LAS CRUCES – Engineering students at New Mexico State University work with aerospace industry leader Northrop Grumman on projects that could one day solve problems in military and commercial satellite missions with CubeSats – vehicles miniature spaceships that have a big impact on our lives today and the promise of even more for the future.
This multidisciplinary company, launched in the fall of 2019, is headed by Steven Stochaj, acting department head of the Department of Electrical and Computer Engineering; and Hyeongjun Park, assistant professor in the Department of Mechanical and Aerospace Engineering. It was born out of discussions with Christopher Long, alumnus of NMSU engineering and former vice president of national security systems at Northrop Grumman Innovation Systems. Long also sits on the Executive Advisory Board of the College of Engineering.
Northrop Grumman awarded a grant to NMSU in the fall of 2019 for engineering students to work on the satellite alignment system and space maneuvers. The two-year project has been extended for one year due to the pandemic and provides for a call for applications for renewal at the end of the grant in spring 2022. The ultimate goal is to launch two CubeSats that can align and dock.
“They are looking for an autonomous docking of the satellites,” said Stochaj, also director of the NanoSat Lab at NMSU. “They have huge military satellites and when they run out of fuel, for example, they have to dock with another satellite to refuel. In theory, they do this while staying in orbit, but there is the tug of the sun and the moon, and the Earth is not exactly round, so it is very difficult for the satellites to stay in position. Some of these satellites are the size of a car. It is not an easy thing to do.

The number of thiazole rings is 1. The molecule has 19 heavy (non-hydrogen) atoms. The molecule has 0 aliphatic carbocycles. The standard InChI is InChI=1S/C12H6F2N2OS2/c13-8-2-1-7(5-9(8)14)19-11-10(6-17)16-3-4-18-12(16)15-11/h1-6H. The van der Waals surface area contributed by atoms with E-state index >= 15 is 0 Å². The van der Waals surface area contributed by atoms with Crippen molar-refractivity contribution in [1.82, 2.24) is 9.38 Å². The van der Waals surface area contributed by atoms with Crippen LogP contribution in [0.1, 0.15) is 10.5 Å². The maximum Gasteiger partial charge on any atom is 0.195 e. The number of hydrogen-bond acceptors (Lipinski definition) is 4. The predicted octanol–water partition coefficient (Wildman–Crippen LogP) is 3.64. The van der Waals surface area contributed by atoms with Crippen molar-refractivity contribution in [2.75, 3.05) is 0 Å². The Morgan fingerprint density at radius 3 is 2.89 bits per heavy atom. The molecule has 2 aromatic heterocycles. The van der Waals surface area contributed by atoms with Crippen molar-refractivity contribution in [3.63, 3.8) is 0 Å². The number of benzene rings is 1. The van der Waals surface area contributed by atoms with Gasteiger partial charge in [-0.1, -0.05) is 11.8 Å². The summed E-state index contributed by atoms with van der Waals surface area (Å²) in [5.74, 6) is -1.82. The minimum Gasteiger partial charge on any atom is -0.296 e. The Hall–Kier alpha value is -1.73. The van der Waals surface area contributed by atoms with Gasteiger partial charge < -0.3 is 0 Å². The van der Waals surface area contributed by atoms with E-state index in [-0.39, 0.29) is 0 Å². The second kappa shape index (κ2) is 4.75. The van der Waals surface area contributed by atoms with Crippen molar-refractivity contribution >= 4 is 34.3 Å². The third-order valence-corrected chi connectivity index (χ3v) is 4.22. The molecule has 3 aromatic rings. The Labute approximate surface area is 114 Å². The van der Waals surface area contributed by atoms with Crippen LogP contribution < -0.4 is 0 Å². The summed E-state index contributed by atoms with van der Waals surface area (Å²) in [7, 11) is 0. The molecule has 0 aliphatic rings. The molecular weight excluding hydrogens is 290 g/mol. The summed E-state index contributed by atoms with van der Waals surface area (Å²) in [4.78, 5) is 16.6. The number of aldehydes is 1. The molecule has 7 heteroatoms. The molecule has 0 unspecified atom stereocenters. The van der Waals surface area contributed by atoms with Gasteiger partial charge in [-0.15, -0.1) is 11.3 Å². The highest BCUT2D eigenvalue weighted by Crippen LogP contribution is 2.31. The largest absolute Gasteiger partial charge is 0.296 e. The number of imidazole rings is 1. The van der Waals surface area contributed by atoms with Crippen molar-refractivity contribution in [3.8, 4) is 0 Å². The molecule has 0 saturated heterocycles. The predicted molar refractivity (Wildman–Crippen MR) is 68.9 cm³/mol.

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In addition to refueling, small satellites can do a lot of things, like in-orbit services, repairing faulty spacecraft, or manufacturing in space. The space industry uses smaller and smaller devices. But Stochaj pointed to future opportunities in commercial and military applications of providing Internet connectivity to operations.
CubeSats are small, constructed from standard-sized aluminum units of approximately 10cm x 10cm x 10cm (just under four square inches) and typically weigh less than 3 pounds per unit. They can be built in combination up to 24 units. Due to their small size and weight, they are easier and cheaper to launch as a payload on a rocket.
The advantages offered by these small space vehicles also face the greatest challenges – they cannot use large components or actuators or large thrusters. The on-board processor is small and limited, so it cannot perform at the same level as much larger satellites.
Park, director of robotics, unmanned vehicles and intelligent systems CONtrol Lab (RUVICON Lab), said the students were developing autonomous rendezvous technologies using an optical alignment system for satellites.
They use algorithms with two CubeSats – one being the target and the other the imager. The target CubeSat will have five LEDs attached, one for each corner and one in the middle. The CubeSat imager, equipped with a high quality camera, takes pictures of the target to find its position in relation to the imager. The two CubeSats can line up.